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From the Publisher“A compelling history of one of the government’s most radical, if largely forgotten, domestic programs. . . . Maloney has managed to finely balance the duties of the historian with the role of storyteller. Instead of being bogged down by the (impeccable) research that provides the book with so much valuable detail, he uses this plethora of information to strong effect, highlighting the human stories and the bigger picture impact that Arthurdale had on both the area and the country, so that the reader feels less like he is reading an economic history than a fascinating story with a profound historical lesson. The writing has a smoothness and ease that evades most books of similar historical depth. . . Perhaps even more importantly, the book reveals a great sympathy and understanding for the impoverished people who signed up to live in a government-funded town. . . By sticking to the astonishing historical record, Back To The Land avoids the pitfalls that plague the ideologues who too often direct the national debate. Ultimately, what makes the book so successful is that the story is able to speak for itself.”
— The Brooklyn Rail
“Capably reveals the certain costs of central planning, thus making Back to the Land an essential story for the political class to understand better. As for the many who view government spending as an economic good in its own right, Maloney's tale of the costly creation of Arthurdale, West Virginia (a town built by the federal government as a model for the nation) will surely give them pause. . . Back to the Land is an interesting book, and even better it's an important one for showing up close the bungling ways of government officials. . . skillfully reminds us why we shouldn't entrust our lives or treasure to those who work in government.”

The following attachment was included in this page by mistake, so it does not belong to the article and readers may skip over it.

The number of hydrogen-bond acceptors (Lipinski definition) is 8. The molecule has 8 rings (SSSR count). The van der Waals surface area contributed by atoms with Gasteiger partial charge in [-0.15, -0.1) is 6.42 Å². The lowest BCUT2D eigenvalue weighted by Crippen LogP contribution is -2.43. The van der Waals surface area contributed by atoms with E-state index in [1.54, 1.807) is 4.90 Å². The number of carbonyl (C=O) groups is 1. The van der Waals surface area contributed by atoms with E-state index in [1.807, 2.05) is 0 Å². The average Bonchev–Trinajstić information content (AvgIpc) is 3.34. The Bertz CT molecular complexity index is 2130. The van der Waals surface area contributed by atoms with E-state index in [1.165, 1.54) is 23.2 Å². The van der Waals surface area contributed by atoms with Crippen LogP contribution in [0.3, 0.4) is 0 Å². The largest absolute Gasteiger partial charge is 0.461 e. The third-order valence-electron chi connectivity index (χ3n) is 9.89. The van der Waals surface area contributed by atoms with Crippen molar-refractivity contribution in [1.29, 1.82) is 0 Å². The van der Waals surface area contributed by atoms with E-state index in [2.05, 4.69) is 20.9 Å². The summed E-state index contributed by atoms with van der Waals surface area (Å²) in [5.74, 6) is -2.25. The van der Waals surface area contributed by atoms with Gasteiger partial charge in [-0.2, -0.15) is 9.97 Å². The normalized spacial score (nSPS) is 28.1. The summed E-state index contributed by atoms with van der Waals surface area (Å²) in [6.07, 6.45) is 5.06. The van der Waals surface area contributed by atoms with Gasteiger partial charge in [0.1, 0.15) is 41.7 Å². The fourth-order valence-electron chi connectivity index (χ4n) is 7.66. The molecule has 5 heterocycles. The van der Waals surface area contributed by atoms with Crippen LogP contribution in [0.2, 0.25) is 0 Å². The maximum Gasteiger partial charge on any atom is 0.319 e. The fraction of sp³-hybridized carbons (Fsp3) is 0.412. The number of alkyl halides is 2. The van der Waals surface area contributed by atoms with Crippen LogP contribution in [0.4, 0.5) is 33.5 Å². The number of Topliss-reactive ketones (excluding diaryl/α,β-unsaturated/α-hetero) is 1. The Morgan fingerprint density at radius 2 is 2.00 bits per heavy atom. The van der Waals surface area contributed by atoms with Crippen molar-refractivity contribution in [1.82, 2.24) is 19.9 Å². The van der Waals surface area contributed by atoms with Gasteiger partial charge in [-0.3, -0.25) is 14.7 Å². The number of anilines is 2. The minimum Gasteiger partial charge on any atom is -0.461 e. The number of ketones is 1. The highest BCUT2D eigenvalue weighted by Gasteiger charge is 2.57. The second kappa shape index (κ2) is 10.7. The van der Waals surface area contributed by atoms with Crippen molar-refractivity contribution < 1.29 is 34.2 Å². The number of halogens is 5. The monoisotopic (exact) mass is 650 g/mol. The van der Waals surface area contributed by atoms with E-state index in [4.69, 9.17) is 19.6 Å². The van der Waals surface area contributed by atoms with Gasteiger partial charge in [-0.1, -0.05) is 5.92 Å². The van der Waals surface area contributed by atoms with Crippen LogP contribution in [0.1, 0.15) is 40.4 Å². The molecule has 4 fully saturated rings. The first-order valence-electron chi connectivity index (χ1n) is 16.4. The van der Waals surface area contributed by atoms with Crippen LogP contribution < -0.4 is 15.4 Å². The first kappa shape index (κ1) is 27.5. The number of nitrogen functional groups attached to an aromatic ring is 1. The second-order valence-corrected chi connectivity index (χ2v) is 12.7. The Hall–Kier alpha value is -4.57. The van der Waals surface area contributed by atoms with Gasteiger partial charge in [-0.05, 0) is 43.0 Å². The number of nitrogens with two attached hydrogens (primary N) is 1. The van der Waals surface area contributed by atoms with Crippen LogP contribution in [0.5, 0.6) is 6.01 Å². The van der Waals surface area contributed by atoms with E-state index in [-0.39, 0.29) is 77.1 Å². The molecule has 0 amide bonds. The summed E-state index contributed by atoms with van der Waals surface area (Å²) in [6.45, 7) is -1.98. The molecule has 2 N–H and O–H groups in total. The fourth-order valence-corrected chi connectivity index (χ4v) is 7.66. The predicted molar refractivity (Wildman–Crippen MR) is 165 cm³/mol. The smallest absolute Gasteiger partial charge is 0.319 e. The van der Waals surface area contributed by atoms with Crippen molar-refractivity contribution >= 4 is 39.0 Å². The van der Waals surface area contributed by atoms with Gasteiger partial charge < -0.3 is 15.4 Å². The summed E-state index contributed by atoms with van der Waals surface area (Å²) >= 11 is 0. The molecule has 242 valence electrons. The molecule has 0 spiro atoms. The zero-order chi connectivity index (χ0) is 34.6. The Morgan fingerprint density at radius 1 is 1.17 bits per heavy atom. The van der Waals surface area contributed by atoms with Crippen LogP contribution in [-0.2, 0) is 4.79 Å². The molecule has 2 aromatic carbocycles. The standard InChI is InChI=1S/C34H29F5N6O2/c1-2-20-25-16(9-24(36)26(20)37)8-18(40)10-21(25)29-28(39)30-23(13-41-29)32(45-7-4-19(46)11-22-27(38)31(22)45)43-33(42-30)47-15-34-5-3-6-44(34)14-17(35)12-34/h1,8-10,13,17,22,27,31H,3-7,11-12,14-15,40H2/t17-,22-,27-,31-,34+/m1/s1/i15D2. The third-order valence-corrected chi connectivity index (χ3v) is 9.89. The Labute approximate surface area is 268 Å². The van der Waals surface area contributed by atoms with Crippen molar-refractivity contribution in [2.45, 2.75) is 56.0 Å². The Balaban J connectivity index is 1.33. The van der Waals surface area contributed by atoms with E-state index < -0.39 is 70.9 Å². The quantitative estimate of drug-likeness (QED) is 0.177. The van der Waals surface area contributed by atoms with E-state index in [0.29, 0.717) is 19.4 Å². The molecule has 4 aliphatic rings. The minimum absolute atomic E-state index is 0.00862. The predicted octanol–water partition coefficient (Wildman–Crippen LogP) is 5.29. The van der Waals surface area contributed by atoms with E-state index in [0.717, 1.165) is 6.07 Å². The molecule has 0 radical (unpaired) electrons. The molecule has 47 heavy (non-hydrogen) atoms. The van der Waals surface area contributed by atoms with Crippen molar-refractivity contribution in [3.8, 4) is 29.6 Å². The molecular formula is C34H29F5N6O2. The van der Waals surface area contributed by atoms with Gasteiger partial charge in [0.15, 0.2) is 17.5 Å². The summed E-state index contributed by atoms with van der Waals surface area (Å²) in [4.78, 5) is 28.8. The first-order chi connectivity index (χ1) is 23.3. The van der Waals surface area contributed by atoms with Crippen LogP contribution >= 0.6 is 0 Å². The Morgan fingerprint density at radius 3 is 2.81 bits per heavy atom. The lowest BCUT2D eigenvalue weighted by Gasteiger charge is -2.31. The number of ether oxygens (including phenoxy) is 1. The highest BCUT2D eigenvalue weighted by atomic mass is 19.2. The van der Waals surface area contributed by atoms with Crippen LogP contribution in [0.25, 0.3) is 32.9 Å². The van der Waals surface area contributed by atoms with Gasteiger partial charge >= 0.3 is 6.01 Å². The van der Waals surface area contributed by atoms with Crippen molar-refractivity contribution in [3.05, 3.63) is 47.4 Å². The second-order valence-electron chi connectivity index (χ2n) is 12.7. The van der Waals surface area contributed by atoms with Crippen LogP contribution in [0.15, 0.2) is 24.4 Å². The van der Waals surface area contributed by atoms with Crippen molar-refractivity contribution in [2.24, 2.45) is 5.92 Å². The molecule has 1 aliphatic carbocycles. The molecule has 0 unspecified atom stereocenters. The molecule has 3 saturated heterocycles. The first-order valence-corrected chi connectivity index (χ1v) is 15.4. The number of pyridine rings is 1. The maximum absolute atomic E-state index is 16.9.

— Real Clear Politics
“Enlightening, well-written, and very timely book. . . . In the year 2006, the mayor of the town of Tal Afar, Iraq, chastised the government that invaded his country — the government of FDR's heirs — by stating, "What you are doing is an experiment, and it isn't right to experiment on people." No it is not, which makes books like this one so important. Those who do not know and understand history are condemned to repeat it. . . Books like Maloney's that are factually accurate, economically consistent, and engagingly written can help to reverse this disturbing trend.
—Ludwig von Mises Institute